By being consistent throughout the school with expectations and consequences, Cornett said it gives the students better opportunities to follow and meet the expectations of proper behavior.
    “This program has given our teachers tools (to use),” he said.
    And there is coordination among schools. Cornett said the high school and Staunton River Middle School work together. “When students come to the high school (from the middle school), it’s pretty much the same,” he said of the expectations and how the program is implemented.
    And students appreciate being recognized for their positive behavior. “It starts to build momentum with other positive behavior,” he said.

Learning to be good citizens
    Dr. Whitehurst said students come not just to learn their studies but also “to learn to be citizens as well.” With that in mind, each school set up a leadership team to oversee the implementation of PBIS at their respective schools. These teams look at the discipline data and develop the rules that need to be enforced.
    Periodically, those teams get together as a district and schools share what is working with one another.
    Mentoring programs, student goal setting and good behavior rewards have been some of the initiatives utilized by schools, stated Tammy Donahue, the district coordinator for PBIS. Students recognized for their good behavior might receive special privileges and prizes.
    Mentors act as advocates for students and help coach them on their behavior.

The tier system
    The program includes a tier system to promote the positive behavior. Most of the students, about 80 percent, fall into the first tier, that includes the basic prevention methods in the classroom and school settings. Another 15 percent of students may also fall into a second tier in which specialized group systems are set up to deal with students with at-risk behaviors. A final tier, which may include 5 percent of a school’s students, involves setting up specialized, individualized systems for each student who shows high-risk behavior characteristics.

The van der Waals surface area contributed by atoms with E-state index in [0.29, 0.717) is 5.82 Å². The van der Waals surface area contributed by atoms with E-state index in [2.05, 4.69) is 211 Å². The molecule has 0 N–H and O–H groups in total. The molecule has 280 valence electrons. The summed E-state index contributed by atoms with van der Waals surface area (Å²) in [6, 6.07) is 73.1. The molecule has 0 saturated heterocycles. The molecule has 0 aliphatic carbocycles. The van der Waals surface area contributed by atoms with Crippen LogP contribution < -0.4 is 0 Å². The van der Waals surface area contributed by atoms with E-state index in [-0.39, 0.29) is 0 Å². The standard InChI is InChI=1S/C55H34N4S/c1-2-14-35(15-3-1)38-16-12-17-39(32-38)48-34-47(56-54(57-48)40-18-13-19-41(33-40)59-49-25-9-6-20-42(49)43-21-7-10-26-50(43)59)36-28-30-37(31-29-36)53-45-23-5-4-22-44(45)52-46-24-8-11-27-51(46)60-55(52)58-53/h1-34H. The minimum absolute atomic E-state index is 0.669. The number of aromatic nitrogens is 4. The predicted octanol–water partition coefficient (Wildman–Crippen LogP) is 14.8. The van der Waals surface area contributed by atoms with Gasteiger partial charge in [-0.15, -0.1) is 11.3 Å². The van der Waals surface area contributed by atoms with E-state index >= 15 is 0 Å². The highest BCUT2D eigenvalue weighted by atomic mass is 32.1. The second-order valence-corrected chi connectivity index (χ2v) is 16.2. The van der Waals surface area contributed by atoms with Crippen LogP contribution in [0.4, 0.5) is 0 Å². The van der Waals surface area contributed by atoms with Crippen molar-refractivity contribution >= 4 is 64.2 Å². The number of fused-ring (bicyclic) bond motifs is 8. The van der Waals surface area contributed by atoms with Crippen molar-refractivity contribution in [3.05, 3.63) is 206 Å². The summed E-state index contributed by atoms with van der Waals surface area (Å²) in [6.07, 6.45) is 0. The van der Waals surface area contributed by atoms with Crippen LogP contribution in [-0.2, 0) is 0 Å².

These tiers allow for the proper focus, addressing each student and their individual needs.
    Beth Robertson, the school system’s supervisor for special services, said a student, through his behavior, is communicating a message and the school staff must be able to analyze what the function of the misconduct a student is showing is. That means analyzing what the student is getting from his misconduct and how that misconduct can be replaced with behavior that ultimately obtains the same function of what the student needs.
    The program gives teachers the opportunity to reflect on what is happening with the student socially.
    Schools must teach “the whole child,” Robertson said. “We’re just not teaching to an academic outcome.” The ultimate goal is still to teach positive behavior to that student, rather than just focusing on punishment.
    “It’s important for us to show the right answer (to the student),” Dr. Whitehurst stated.
    And, by having universal expectations, it’s easier for students to understand what is expected from everyone at the school. That is why the same proper behaviors—the same expectations—are promoted through every aspect of the school day, in every situation and in every class.
    The results are more than just numbers; it’s about helping each student.
    Though a situation may seem hopeless for a student, now “they’re able to come out on top,” Dr. Whitehurst said.